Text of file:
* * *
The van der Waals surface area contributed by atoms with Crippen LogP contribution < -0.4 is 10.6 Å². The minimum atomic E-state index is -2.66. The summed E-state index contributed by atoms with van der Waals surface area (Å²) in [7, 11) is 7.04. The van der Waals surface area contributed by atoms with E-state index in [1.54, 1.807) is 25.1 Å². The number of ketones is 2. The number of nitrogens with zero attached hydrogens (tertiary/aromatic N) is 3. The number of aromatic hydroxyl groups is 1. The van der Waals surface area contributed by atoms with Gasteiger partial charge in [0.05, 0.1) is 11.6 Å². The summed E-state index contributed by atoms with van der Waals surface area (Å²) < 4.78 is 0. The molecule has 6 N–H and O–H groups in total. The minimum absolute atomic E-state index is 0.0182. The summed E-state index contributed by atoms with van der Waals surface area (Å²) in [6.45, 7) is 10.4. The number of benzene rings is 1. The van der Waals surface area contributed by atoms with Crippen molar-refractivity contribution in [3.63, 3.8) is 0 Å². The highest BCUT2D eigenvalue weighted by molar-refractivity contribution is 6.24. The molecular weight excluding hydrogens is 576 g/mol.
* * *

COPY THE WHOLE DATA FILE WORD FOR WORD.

The van der Waals surface area contributed by atoms with Crippen LogP contribution < -0.4 is 10.6 Å². The minimum atomic E-state index is -2.66. The summed E-state index contributed by atoms with van der Waals surface area (Å²) in [7, 11) is 7.04. The van der Waals surface area contributed by atoms with E-state index in [1.54, 1.807) is 25.1 Å². The number of ketones is 2. The number of nitrogens with zero attached hydrogens (tertiary/aromatic N) is 3. The number of aromatic hydroxyl groups is 1. The van der Waals surface area contributed by atoms with Gasteiger partial charge in [0.05, 0.1) is 11.6 Å². The summed E-state index contributed by atoms with van der Waals surface area (Å²) < 4.78 is 0. The molecule has 6 N–H and O–H groups in total. The minimum absolute atomic E-state index is 0.0182. The summed E-state index contributed by atoms with van der Waals surface area (Å²) in [6.45, 7) is 10.4. The number of benzene rings is 1. The van der Waals surface area contributed by atoms with Crippen molar-refractivity contribution in [3.63, 3.8) is 0 Å². The highest BCUT2D eigenvalue weighted by molar-refractivity contribution is 6.24. The molecular weight excluding hydrogens is 576 g/mol.